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Date: 1594

"O, that delightful engine of her thoughts, / That blabbed them with such pleasing eloquence, / Is torn from forth that pretty hollow cage / Where, like a sweet melodious bird, it sung / Sweet varied notes, enchanting every ear."

— Shakespeare, William (1564-1616)

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Date: 1605

"But from whatsoever root or cause this restiveness of mind proceedeth, it is a thing most prejudicial; and nothing is more politic than to make the wheels of our mind concentric and voluble with the wheels of fortune."

— Bacon, Sir Francis, Lord Verulam (1561-1626)

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Date: 1611

"His heart is as firm as a stone; yea, as hard as a piece of the nether millstone."

— Author Unknown

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Date: 1630

"The apostle tells us that this love is the fulfilling of the law, not that it is enough to love our brother and so no further; but in regard of the excellency of his parts giving any motion to the other as the soul to the body and the power it hath to set all the faculties at work in the outward...

— Winthrop, John (1588–1649)

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Date: 1641

"As I have just used it, 'nature' is simply a label which depends on my thought; it is quite extraneous to the things to which it is applied, and depends simply on my comparison between the idea of a sick man and a badly-made clock, and the idea of a healthy man and a well-made clock."

— Descartes, René (1596-1650)

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Date: 1641

"Yet a clock constructed with wheels and weights observes all the laws of its nature just as closely when it is badly made and tells the wrong time as when it completely fulfils the wishes of the clockmaker. In the same way, I might consider the body of a man as a kind of machine equipped with an...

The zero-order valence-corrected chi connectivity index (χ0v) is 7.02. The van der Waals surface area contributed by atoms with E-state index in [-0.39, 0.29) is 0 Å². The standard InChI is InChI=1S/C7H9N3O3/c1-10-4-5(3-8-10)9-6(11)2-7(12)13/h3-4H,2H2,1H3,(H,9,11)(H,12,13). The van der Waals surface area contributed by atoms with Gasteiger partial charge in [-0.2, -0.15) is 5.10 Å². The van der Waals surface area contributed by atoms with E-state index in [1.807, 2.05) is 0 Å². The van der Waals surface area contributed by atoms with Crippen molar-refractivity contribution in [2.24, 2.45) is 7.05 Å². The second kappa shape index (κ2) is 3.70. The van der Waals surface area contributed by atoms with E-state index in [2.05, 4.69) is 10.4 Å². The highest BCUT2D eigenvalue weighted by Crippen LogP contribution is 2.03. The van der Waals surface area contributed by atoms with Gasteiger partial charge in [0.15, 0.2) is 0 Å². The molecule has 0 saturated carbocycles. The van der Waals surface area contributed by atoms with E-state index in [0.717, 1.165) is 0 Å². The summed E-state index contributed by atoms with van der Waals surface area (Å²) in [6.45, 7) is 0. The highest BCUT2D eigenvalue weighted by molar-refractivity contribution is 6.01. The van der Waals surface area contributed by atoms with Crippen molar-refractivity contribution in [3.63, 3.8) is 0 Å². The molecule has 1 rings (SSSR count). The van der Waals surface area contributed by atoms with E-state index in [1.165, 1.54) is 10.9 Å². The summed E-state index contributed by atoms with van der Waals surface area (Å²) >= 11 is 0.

— Descartes, René (1596-1650)

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Date: 1651, 1668

"For seeing life is but a motion of limbs, the beginning whereof is in some principal part within, why may we not say that all automata (engines that move themselves by springs and wheels as doth a watch) have an artificial life?"

— Hobbes, Thomas (1588-1679)

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Date: 1664

"I suppose the body to be nothing but a statue or machine made of earth."

— Descartes, René (1596-1650)

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Date: 1664

"Indeed, one may compare the nerves of the machine I am describing with the pipes in the works of these fountains, its muscles and tendons with the various devices and springs which serve to set them in motion, its animal spirits with the water which drives them, the heart with the source of the ...

— Descartes, René (1596-1650)

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Date: 1664

"And finally, when a rational soul is present in this machine it will have its principal seat in the brain, and reside there like the fountain-keeper who must be stationed at the tanks to which the fountain's pipes return if he wants to produce, or prevent, or change their movements in some way."

— Descartes, René (1596-1650)

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The Mind is a Metaphor is authored by Brad Pasanek, Assistant Professor of English, University of Virginia.